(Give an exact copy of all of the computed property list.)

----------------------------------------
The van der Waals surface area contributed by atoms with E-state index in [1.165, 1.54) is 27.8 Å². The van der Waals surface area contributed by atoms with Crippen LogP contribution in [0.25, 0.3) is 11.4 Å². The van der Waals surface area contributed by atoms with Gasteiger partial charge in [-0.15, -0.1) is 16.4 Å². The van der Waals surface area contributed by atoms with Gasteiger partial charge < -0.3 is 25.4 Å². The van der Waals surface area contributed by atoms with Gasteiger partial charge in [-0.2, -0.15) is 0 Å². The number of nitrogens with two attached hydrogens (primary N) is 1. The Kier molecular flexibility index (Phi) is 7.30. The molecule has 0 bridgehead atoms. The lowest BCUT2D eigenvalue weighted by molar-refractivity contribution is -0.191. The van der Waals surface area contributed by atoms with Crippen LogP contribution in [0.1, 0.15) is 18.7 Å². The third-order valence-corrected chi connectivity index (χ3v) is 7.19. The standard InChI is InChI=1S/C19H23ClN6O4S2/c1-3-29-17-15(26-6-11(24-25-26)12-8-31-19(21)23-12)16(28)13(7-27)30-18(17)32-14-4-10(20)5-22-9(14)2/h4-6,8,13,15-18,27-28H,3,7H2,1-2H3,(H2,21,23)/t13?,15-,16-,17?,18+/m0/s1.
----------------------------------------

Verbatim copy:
The van der Waals surface area contributed by atoms with E-state index in [1.165, 1.54) is 27.8 Å². The van der Waals surface area contributed by atoms with Crippen LogP contribution in [0.25, 0.3) is 11.4 Å². The van der Waals surface area contributed by atoms with Gasteiger partial charge in [-0.15, -0.1) is 16.4 Å². The van der Waals surface area contributed by atoms with Gasteiger partial charge < -0.3 is 25.4 Å². The van der Waals surface area contributed by atoms with Gasteiger partial charge in [-0.2, -0.15) is 0 Å². The number of nitrogens with two attached hydrogens (primary N) is 1. The Kier molecular flexibility index (Phi) is 7.30. The molecule has 0 bridgehead atoms. The lowest BCUT2D eigenvalue weighted by molar-refractivity contribution is -0.191. The van der Waals surface area contributed by atoms with Crippen LogP contribution in [0.1, 0.15) is 18.7 Å². The third-order valence-corrected chi connectivity index (χ3v) is 7.19. The standard InChI is InChI=1S/C19H23ClN6O4S2/c1-3-29-17-15(26-6-11(24-25-26)12-8-31-19(21)23-12)16(28)13(7-27)30-18(17)32-14-4-10(20)5-22-9(14)2/h4-6,8,13,15-18,27-28H,3,7H2,1-2H3,(H2,21,23)/t13?,15-,16-,17?,18+/m0/s1.